This will be all the more difficult because the Jabhat-controlled Hay’et Tahrir Al Sham coalition is allied with Turkey and enjoys the backing of Qatar and other regional players.

Although the US officially regards Jabhat as a “terrorist” group, the Obama administration tied itself to the group’s associates by training, funding and arming their fighters.

They often joined forces or shared weapons with or defected to the Jabhat in spite of its connection with Al Qaeda, the organisation that mounted the New York and Washington attacks on September 11, 2001.

Trump attempted to end this shameful policy by halting the largely unsuccessful drive of the CIA to recruit and train “vetted” insurgents — most of whom are against the Russian-supported government rather than Daesh.

Trump’s insistence on focusing on Daesh is welcome, but he must soon shift the attention of the US military to Jabhat.

The takfiri challenge in Syria and Iraq does not end with victory over Daesh. Indeed, Al Qaeda’s spawn are as dangerous as Daesh, for, their agenda is not only establishing and maintaining 

a false “caliphate” in Syria and Iraq, but also converting Muslims to the takfiri ideology, the very same goal adopted by Daesh.

Trump proved to be self-seeking, erratic and unreliable during his 194 days in office and has, unfortunately, surrounded himself with generals who fought in Iraq and millionaire businessmen.

These men are rabidly anti-Iran, the key regional power involved in the Syrian conflict, and do not want to see Tehran exploit its support for the Syria government as a means to extend its influence to Syria as it has done in Iraq, thanks to George W. Bush’s installation of a pro-Iranian Shiite fundamentalist regime in Baghdad.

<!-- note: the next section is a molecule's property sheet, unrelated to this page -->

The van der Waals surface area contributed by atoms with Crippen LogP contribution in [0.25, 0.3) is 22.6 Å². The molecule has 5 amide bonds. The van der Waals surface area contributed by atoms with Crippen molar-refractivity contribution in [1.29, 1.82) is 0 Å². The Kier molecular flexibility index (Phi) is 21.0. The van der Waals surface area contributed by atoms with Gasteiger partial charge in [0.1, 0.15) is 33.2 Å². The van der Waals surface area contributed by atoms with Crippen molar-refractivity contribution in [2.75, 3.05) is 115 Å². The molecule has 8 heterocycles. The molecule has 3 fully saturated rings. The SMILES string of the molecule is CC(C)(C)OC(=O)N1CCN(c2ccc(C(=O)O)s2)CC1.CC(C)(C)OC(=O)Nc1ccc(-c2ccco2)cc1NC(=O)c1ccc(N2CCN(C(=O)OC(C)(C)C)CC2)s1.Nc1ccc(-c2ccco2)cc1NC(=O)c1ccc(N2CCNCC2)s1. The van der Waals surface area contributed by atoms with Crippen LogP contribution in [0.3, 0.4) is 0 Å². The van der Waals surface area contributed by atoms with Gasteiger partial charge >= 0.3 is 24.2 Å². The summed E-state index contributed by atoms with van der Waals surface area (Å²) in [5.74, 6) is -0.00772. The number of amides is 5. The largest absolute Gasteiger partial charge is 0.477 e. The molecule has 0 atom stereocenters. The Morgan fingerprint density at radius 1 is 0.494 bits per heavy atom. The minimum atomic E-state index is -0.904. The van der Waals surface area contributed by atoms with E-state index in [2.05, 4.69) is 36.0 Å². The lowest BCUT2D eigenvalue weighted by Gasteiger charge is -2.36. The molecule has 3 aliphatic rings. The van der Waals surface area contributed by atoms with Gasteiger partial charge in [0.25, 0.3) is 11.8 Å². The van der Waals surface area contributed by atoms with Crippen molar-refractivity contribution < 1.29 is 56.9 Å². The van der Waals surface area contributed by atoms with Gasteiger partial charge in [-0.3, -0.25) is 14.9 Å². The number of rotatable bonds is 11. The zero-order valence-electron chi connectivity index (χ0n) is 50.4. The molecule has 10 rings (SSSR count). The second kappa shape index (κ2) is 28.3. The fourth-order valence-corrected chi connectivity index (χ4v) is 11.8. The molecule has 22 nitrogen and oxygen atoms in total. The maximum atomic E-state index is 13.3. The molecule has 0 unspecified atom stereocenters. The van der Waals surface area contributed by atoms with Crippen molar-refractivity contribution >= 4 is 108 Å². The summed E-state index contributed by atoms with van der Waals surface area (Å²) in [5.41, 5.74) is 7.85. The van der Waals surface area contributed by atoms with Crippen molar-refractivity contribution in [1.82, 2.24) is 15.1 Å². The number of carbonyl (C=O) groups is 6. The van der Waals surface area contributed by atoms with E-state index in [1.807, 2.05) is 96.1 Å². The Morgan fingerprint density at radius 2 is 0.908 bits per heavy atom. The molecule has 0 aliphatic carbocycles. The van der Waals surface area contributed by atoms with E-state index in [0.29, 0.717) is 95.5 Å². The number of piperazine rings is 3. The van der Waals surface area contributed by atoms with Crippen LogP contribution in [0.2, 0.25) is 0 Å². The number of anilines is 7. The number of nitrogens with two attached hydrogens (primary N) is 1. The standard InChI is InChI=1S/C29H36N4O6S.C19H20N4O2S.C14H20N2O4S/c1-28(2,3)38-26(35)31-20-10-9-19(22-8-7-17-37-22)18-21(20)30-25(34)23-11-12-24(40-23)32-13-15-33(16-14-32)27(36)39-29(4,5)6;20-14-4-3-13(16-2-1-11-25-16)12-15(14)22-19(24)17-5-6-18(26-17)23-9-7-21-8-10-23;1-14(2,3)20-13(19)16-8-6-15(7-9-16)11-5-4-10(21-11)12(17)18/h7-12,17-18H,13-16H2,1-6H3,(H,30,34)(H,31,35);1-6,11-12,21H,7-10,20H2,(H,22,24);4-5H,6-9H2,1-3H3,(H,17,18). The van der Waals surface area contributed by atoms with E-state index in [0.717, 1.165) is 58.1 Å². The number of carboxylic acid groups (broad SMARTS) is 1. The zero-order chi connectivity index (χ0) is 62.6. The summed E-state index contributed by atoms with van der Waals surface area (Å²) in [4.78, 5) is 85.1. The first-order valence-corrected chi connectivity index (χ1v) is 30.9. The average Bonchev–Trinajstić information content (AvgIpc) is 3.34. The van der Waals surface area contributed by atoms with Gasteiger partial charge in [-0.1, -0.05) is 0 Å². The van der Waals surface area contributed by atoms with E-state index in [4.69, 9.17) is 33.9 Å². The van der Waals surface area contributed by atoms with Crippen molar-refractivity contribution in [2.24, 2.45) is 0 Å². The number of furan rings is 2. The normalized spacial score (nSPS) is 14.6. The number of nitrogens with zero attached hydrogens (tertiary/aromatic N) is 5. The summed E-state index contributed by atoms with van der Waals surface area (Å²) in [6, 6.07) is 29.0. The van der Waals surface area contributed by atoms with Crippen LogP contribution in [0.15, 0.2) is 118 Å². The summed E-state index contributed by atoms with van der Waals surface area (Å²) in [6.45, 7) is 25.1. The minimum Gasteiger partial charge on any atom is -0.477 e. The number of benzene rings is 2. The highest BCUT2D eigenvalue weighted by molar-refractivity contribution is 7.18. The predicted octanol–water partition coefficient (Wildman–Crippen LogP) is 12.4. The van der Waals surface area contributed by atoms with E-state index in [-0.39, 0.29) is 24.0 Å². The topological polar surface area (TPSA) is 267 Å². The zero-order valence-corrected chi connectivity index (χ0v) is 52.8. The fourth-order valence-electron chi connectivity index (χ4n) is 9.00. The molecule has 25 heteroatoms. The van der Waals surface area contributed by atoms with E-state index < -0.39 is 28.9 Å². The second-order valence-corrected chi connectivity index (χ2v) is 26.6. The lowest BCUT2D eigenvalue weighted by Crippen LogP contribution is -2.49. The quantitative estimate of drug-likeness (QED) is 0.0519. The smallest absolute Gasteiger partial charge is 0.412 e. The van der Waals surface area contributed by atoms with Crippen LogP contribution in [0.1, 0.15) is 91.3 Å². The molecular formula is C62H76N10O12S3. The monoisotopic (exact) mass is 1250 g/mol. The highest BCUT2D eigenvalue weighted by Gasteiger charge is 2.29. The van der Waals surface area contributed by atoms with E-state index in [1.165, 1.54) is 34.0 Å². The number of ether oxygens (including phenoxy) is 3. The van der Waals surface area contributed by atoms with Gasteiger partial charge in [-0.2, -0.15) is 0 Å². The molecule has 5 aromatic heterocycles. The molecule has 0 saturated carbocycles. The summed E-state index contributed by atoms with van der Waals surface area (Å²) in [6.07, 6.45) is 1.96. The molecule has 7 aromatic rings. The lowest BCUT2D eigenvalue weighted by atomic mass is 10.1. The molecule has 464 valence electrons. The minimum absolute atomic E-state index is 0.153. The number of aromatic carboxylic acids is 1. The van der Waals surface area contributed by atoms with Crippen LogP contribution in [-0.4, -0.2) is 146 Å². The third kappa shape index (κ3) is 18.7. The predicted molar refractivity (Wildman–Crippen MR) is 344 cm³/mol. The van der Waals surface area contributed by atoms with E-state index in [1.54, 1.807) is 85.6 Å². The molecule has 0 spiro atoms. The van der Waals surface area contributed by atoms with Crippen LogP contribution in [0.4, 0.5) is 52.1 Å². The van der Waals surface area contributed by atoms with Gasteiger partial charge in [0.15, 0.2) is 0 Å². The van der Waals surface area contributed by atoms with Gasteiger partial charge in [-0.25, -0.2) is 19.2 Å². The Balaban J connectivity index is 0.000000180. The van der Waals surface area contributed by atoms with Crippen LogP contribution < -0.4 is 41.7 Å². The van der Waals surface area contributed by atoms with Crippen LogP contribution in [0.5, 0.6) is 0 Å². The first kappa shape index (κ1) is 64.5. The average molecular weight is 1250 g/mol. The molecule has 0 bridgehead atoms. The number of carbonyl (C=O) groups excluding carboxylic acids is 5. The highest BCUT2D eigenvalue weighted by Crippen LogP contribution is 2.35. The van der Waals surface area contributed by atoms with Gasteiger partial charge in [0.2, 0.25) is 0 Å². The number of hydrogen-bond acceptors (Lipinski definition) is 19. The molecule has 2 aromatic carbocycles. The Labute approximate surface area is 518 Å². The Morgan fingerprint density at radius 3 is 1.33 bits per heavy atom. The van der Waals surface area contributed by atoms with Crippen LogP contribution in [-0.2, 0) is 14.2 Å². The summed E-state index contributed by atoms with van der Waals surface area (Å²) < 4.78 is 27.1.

Syria is not Iraq.

Unlike Iraq, the majority of Syrians are Sunni, rather than Shiite. Syrian Sunnis and others can be counted on to resist Iranian advances because they are accustomed to a government that, although portrayed in the West as dominated by the country’s Alawite minority, is multiconfessional and secular.

Trump’s anti-Iran advisers may not believe Syrians would reject Tehran’s interference in post-war Syrian domestic and external affairs and extend US support to Sunni opponents of the current government.

However, the Sunnis Trumpites are likely to support would be takfiris or Muslim Brotherhood members, whose very presence in Syria would perpetuate a conflict that has gone on far too long.

By adopting punitive measures against Moscow, rather than cooperating with Russia in Syria, US cold warrior politicians may also hope to reduce Russia’s role in Syria and this troubled and strategic region.

However, Russia has already staked its claim to permanent military bases on the Syrian Mediterranean coast as its reward for providing arms and air cover for Syrian loyalist forces.

 

Furthermore, by playing a determining role in winding down the Syrian war, Russia will assume an influential role in the region, a position Moscow lost when the Soviet Union collapsed.

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Comments

It is interesting for sure, and might be a good thing to have a superpower balance in the region, time will tell.